Last week, in some grand fluke of database management, I received an email from a company that sells an automated writing program. The headline went something like, “Get great ad copy without the expensive copywriter.” Now I am not that crazy about the message for anyone, but how on earth could they send that to me, a copywriter (though by no means an expensive one). I sure hope that the artificial intelligence program they use to throw words together is more effective than their data base.
Maybe someone sold them on a strategy like this, "Let's send this to every copywriter we can find and convince them it will help them write generic ads quicker, which will give them more time to work on their novels and screenplays.”
In an even stranger twist, it showed up just days before the official launch of Dream Up Consulting, my new creative strategy practice. Is someone trying to tell me something? Well, I take it as a glove-slap-across-my-face challenge to duel. (And how many computer programs would ever write a sentence like that?)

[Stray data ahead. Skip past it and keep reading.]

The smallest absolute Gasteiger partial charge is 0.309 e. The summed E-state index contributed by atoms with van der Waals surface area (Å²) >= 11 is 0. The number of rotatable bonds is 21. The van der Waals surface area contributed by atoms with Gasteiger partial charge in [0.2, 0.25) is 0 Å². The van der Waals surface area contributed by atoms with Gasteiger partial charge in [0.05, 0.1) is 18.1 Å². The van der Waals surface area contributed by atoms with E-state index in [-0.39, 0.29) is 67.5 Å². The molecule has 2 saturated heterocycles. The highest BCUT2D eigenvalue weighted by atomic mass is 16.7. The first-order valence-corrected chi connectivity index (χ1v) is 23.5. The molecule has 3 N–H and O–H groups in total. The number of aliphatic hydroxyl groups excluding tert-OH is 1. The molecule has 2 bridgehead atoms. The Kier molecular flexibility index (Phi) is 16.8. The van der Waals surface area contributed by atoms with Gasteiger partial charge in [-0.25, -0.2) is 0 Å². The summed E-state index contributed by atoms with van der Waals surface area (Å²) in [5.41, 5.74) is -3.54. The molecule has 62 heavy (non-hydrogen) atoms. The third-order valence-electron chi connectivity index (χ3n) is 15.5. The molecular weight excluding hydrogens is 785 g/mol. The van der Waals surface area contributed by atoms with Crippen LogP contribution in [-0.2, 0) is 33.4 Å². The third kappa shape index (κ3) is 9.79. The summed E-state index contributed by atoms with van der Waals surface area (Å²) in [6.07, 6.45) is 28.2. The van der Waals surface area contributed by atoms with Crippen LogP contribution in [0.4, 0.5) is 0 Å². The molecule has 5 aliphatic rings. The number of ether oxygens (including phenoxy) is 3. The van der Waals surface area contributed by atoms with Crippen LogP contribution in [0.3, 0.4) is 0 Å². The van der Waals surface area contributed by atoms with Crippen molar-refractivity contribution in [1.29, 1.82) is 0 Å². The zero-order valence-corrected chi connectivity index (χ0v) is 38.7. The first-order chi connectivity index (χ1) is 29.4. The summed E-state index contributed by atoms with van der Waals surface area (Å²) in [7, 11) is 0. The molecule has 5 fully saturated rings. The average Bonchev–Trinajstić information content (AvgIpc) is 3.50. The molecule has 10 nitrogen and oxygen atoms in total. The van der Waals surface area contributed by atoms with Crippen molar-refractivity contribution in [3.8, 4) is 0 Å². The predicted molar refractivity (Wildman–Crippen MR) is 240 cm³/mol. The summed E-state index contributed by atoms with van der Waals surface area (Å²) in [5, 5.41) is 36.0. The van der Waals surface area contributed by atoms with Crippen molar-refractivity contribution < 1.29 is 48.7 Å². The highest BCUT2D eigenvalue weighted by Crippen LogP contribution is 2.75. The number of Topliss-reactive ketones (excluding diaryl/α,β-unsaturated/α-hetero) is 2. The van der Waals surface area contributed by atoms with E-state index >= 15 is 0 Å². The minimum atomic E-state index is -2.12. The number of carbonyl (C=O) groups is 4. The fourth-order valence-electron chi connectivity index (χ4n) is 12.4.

I like to think that advertising and other business communication is about business, but it’s even more about people. What will your whatchamacallit do for me? Will it make me more efficient, more dynamic, or just plain cooler? As a consumer, I want to read things that have some soul, some connection, some humanity. As a copywriter, I want to write that way, too.